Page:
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The WTO will be led by a woman: Okonjo-Iweala

The World Trade Organization (WTO) will be led for the first time by a woman, Nigerian Ngozi Okonjo-Iweala, after a consensus on her candidacy emerged.

Eight candidates were in the running, and on October 8, Okonjo-Iweala from Nigeria and Yoo Myung-hee from South Korea advanced as the top candidates with the “broadest and deepest support from members,” apparently paving the way for the first woman to serve as Director-General of the WTO.

After intensive consultations, on 28 October the selection committee announced Okonjo-Iweala as the candidate most likely to generate consensus, recommending her as the next Director-General of the WTO.

The process requires that the 164 members of the WTO aim to reach a consensus decision on the appointment.

The United States was the only country that signaled it would not back Okonjo-Iweala and sought to block consensus, a major setback to the selection process.

According to an analysis by the US Congress, the US response was “greeted with critical reception by observers, amid concerns about a prolonged deadlock on a decision.”

WTO

“The United States takes note of the decision taken today by the Minister of Commerce of the Republic of Korea, Yoo Myung-hee, to withdraw his candidacy for Director General of the WTO,” said the United States Trade Representation (USTR) in a press release.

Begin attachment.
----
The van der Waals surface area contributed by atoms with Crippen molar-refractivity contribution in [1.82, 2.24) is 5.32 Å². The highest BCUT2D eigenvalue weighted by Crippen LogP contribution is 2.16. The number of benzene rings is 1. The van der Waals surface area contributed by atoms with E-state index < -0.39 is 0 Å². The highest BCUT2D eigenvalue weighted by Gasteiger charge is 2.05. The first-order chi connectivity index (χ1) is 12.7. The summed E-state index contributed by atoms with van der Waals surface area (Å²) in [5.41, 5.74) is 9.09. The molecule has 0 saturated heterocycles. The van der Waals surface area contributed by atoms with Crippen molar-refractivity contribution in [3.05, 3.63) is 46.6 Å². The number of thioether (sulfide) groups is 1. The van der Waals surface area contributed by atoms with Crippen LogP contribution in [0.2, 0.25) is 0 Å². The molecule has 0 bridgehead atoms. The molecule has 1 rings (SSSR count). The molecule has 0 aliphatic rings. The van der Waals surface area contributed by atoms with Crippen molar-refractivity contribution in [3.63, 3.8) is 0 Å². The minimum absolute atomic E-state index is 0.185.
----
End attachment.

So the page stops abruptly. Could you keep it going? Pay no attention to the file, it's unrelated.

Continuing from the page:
“The Biden-Harris Administration is pleased to express its strong support for the candidacy of Dr. Ngozi Okonjo-Iweala as the next Director-General of the WTO. Dr. Okonjo-Iweala brings a wealth of knowledge in economics and international diplomacy to her 25 years at the World Bank and two terms as Nigerian Finance Minister, ”added USTR.

Since the WTO is member-driven, the Secretariat headed by the Director-General has no decision-making powers.

Its main function is to provide technical and professional support to members in WTO activities and negotiations, monitor and analyze the evolution of world trade, and organize ministerial conferences.

Despite the lack of formal power, adds the same analysis, the CEO is an advocate of the trading system and often wields “soft power,” relying on diplomatic and political clout to help members build consensus. or breaking deadlocks, an increasingly difficult task.

Some argue that the Secretariat should have more authority to submit proposals and promote new rules.

 

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